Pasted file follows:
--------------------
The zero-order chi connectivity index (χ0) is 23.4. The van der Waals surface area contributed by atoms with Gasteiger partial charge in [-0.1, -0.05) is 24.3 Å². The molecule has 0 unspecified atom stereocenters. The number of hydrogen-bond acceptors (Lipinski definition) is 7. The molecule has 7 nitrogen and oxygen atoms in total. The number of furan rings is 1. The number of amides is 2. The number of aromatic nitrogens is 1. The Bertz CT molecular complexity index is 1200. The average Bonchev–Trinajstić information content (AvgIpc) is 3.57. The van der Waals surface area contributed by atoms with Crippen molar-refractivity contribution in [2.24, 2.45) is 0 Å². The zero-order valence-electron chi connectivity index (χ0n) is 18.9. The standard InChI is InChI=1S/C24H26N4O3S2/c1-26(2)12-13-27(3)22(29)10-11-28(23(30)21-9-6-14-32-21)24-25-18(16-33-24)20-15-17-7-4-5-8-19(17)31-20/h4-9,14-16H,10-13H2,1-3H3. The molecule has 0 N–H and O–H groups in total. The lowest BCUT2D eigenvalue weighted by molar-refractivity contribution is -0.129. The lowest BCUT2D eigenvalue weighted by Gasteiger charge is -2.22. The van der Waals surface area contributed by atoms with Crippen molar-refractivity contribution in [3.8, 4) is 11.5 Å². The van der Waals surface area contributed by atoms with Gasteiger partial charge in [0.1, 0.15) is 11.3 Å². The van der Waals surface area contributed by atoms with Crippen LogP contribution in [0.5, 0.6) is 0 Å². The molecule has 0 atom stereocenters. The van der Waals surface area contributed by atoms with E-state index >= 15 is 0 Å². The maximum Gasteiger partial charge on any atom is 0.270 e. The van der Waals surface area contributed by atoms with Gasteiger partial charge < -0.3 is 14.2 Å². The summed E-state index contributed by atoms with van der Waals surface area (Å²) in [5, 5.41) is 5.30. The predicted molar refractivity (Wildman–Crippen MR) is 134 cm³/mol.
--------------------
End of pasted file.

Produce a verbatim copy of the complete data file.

The zero-order chi connectivity index (χ0) is 23.4. The van der Waals surface area contributed by atoms with Gasteiger partial charge in [-0.1, -0.05) is 24.3 Å². The molecule has 0 unspecified atom stereocenters. The number of hydrogen-bond acceptors (Lipinski definition) is 7. The molecule has 7 nitrogen and oxygen atoms in total. The number of furan rings is 1. The number of amides is 2. The number of aromatic nitrogens is 1. The Bertz CT molecular complexity index is 1200. The average Bonchev–Trinajstić information content (AvgIpc) is 3.57. The van der Waals surface area contributed by atoms with Crippen molar-refractivity contribution in [2.24, 2.45) is 0 Å². The zero-order valence-electron chi connectivity index (χ0n) is 18.9. The standard InChI is InChI=1S/C24H26N4O3S2/c1-26(2)12-13-27(3)22(29)10-11-28(23(30)21-9-6-14-32-21)24-25-18(16-33-24)20-15-17-7-4-5-8-19(17)31-20/h4-9,14-16H,10-13H2,1-3H3. The molecule has 0 N–H and O–H groups in total. The lowest BCUT2D eigenvalue weighted by molar-refractivity contribution is -0.129. The lowest BCUT2D eigenvalue weighted by Gasteiger charge is -2.22. The van der Waals surface area contributed by atoms with Crippen molar-refractivity contribution in [3.8, 4) is 11.5 Å². The van der Waals surface area contributed by atoms with Gasteiger partial charge in [0.1, 0.15) is 11.3 Å². The van der Waals surface area contributed by atoms with Crippen LogP contribution in [0.5, 0.6) is 0 Å². The molecule has 0 atom stereocenters. The van der Waals surface area contributed by atoms with E-state index >= 15 is 0 Å². The maximum Gasteiger partial charge on any atom is 0.270 e. The van der Waals surface area contributed by atoms with Gasteiger partial charge < -0.3 is 14.2 Å². The summed E-state index contributed by atoms with van der Waals surface area (Å²) in [5, 5.41) is 5.30. The predicted molar refractivity (Wildman–Crippen MR) is 134 cm³/mol.